Wild @ Heart, Vol. 1-3
by Natsumi Ando
My rating: 2 of 5 stars
I decided to re-read this quick 3 volume series while I was sitting at home with a cold. The only thing is, I didn’t remember the story at all. Was it the cold? Did I really not read it before? Or, was it just so unmemorable that it felt like a completely new story?
This is a story about Chino, a teenage girl who only wants to fall in love. Her father, a great explorer, has just returned home and he always brings her a souvenir from his travels… this time he’s brought the wild boy Hyo (think Tarzan). And Chino is surprised to find herself falling for him.
Now, why is this cute premise of a story not memorable? Probably because it’s cute without real conflict. And it’s not believable in any way. The author (or probably also, the translator) has made a mistake with this story. I have many problems with it:
1. Chino’s father claims he taught Hyo how to speak Japanese. In the early pages/volume Hyo clearly has second language speaking deficiencies. Word order, and Word use are considered and properly assumed. But by about the second volume he is already speaking fluently. The language translation is fluid and there is rarely any reference to his wild upbringing. Was this intentional, or did the translator make a mistake? It’s hard to tell when I don’t have the Japanese edition in hand. But, this is clearly a problem. He hasn’t stayed in Japan long enough to assume that strength of language understanding and use. He even goes so far as discussing and understanding complicated and theoretical terms like “love”. Something is clearly missing…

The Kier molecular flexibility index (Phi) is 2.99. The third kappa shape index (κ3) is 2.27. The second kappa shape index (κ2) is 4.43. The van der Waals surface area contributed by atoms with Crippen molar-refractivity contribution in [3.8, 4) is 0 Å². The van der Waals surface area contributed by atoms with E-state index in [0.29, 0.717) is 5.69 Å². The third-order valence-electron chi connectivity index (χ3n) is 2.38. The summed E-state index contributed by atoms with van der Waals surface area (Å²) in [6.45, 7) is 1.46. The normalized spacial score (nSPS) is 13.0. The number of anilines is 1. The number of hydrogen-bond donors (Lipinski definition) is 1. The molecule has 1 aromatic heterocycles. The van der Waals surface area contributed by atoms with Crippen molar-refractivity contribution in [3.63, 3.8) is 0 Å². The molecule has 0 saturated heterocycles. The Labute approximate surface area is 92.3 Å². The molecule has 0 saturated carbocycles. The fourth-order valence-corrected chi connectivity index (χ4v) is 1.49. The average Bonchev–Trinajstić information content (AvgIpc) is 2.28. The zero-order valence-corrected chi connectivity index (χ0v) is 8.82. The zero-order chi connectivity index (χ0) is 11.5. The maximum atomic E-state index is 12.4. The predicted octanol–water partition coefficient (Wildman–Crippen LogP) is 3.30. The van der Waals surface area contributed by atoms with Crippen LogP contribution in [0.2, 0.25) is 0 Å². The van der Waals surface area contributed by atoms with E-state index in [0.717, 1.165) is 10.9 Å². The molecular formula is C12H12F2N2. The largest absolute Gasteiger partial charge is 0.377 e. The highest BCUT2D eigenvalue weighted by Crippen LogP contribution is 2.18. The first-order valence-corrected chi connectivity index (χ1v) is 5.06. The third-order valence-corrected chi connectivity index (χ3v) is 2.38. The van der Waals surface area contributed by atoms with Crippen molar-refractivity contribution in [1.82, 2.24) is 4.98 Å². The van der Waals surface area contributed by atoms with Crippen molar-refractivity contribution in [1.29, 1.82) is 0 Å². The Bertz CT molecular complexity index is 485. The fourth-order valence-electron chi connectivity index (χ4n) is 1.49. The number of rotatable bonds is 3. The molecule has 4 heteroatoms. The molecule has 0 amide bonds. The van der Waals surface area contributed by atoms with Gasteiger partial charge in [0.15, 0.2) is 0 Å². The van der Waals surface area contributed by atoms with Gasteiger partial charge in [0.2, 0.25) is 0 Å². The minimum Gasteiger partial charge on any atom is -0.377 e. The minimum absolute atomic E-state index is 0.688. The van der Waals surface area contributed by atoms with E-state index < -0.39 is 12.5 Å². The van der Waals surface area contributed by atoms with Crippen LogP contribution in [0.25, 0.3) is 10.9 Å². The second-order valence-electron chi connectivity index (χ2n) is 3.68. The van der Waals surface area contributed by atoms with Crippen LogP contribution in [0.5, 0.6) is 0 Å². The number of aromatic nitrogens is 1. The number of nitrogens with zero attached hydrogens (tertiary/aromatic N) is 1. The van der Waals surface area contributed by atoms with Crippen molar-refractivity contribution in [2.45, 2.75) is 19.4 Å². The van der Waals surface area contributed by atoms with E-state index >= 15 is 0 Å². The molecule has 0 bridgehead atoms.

Not only this, but about mid-way through Hyo joins Chino at school. He says he doesn’t understand school, but that is only in reference to social norms. It’s doubtful that he’d be able to understand the skills required to be in a junior high class: reading, writing, arithmetic… taking notes, writing tests, etc. This just was too unbelievable and unexplained for my logical mind to handle.
2. Hyo is passively involved. It’s not that he doesn’t display feelings but, when Chino gets herself into somewhat “dangerous” situations, Hyo comes swinging in to the rescue. He never has a display of fear, of regret, or of panic that Chino is in a difficult situation. He’s too in control. If you compare this to the similarly premised Beast Master by Kyousuke Motomi. In Beast Master Aoi is afraid, must make sacrifices, and feels strongly that his girl doesn’t get involved in dangerous situations. The character of Hyo is just too placid. If a character is too in control it becomes boring – no girl is looking for “boring”.
3. The character design is too generic. I think this is characteristic of Natsumi Ando. But her art style just isn’t memorable. It looks more like “fan work” than “professional work” to me. There is just no depth, exuberant design, or strong feelings. I’ve read a few of her series, and this is one of the reasons I rarely re-read her work. If it was prettier, or weirder, or over designed, or under designed, or had some special flourish it would probably be more memorable. But, it isn’t. It’s kind of too perfect, and normal — just like her hero.
Ok. So obviously there is a lot here to convince me that I had read this title before — and that I’d just forgotten it. But, there is at least one aspect to the story that I appreciated: the “rival”. Of course in true shoujo style, a wealthy rival appears who wants to have Hyo as her own. But instead of her wanting him as her boyfriend, she is looking for him to become her big brother. This is a nice twist to a usual scenario. And because she wishes he was her brother, the usual tricks won’t work to make her go away.
For me, this is about the only thing about this manga that redeems it. And I’m certain that when I read it again 5 years from now I will be wondering if it was the first time…
Who do I recommend this for? Natsumi Ando is clearly a shoujo author for the pre-teen age range. If you don’t fit into her intended audience range — I would suggest giving this one a pass.